Here's one that's had me puzzled for a long, long time,
the original old chestnut if you like...
As far as I can make out, the Unix, and Linux philosophy
in the area of device drivers, is to simply provide a
software interface to the hardware in question. This is
substantiated by inspection; the device driver generally
supports data transfer to and from the hardware via
read() and write(), and software hooks to change the
state of said hardware via ioctl().
Now, the level of abstraction _from_ the hardware is
quite minimal; abstraction, and device independance,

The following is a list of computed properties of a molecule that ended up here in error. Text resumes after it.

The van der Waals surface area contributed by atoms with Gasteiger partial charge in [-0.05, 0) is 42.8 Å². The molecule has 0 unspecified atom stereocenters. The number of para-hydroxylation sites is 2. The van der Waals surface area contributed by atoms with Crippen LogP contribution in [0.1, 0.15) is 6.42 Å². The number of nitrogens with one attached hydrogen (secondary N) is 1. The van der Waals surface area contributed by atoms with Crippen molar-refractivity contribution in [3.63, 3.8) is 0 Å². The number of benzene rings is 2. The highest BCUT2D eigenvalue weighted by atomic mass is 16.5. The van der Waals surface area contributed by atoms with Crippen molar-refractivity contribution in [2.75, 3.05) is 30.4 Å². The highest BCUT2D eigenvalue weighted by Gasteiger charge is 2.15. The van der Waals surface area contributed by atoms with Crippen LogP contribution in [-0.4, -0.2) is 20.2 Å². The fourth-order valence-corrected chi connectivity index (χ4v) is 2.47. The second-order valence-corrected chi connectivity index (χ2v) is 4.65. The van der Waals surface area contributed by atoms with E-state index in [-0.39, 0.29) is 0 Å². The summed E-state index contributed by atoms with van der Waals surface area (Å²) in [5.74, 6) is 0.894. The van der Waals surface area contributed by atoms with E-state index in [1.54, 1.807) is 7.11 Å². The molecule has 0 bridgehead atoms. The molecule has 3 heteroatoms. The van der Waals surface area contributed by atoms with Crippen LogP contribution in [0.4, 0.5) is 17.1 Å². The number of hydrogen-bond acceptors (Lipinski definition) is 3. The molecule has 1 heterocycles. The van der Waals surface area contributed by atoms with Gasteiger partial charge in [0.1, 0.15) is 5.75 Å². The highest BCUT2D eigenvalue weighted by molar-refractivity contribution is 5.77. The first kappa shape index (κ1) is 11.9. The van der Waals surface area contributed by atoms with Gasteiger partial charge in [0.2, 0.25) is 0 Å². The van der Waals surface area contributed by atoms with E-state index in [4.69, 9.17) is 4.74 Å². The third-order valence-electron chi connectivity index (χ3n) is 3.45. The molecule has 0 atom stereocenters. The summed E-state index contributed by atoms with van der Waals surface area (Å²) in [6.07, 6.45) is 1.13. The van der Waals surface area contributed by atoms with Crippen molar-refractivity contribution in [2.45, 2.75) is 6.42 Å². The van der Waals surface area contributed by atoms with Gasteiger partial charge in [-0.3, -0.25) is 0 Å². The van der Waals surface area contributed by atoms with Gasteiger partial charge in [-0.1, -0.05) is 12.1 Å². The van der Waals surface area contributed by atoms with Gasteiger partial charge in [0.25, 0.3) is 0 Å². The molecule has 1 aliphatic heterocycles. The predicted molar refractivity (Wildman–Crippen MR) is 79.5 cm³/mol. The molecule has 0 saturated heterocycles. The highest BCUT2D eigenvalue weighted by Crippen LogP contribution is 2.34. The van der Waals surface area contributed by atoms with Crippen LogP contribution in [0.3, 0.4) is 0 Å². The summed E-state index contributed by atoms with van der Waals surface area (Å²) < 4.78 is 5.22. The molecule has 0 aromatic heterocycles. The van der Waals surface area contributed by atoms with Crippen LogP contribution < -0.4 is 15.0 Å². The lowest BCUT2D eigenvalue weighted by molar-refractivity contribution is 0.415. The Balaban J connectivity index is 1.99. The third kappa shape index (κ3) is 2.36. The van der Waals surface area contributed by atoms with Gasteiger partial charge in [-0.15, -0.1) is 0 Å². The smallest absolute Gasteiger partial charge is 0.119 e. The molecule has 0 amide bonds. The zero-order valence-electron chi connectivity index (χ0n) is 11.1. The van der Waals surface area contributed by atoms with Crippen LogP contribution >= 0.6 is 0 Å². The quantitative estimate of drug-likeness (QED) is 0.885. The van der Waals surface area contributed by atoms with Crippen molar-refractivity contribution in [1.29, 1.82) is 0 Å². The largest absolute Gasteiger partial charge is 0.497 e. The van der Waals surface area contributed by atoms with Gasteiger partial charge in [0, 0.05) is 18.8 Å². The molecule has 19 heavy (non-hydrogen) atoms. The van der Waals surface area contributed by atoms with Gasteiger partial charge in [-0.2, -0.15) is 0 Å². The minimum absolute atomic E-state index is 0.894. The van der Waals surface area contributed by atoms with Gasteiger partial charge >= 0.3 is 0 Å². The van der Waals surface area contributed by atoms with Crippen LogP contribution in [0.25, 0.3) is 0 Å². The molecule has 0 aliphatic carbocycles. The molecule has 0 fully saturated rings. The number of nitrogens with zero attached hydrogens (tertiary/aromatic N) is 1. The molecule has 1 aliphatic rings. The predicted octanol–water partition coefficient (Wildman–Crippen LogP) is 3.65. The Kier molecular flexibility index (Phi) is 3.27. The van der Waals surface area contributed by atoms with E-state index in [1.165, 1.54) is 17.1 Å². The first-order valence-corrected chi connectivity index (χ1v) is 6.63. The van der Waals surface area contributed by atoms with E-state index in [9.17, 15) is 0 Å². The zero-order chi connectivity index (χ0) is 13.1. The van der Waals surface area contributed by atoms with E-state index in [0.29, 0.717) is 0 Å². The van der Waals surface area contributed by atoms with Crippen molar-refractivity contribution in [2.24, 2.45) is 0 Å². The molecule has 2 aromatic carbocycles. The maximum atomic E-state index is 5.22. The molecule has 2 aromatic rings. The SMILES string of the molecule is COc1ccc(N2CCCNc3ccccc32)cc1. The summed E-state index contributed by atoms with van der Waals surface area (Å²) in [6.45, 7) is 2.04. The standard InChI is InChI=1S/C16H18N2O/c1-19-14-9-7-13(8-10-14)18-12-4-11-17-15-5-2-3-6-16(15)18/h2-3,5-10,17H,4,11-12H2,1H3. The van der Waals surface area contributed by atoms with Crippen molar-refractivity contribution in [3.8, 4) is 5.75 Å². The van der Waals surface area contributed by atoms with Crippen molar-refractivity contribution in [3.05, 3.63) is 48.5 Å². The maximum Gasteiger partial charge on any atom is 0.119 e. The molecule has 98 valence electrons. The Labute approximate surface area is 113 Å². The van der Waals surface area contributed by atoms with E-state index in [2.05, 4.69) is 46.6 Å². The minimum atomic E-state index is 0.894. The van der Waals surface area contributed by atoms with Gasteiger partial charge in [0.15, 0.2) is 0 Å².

is provided with libraries. Libraries can have members
which provide a common software interface for hardware
which may well be dissimilar in implimentation, but
similar in function.
Obviously, if my understanding is incomplete, inaccurate,
or just plain wrong, then the remainder of this post will
be rendered nonsensical; still, I would like to hear about
it, I do want to learn...
Ok, question time, class; Why does Linux's sound driver
seek to encapsulate *all* possible sound hardware in one
In my quite possibly ill-informed opinion, Linux _should_
have device driver support for given sound hardware
implemenations, sure - that's what device drivers seem to
be all about. But surely, bundling all sound devices into
one common model, that of dsp, mixer, and sequencer, is
a job for a sound library?
Cheers, I'd really like to see this one thrashed out,
if only for my personal education.
strength through elegance /// beauty in intelligence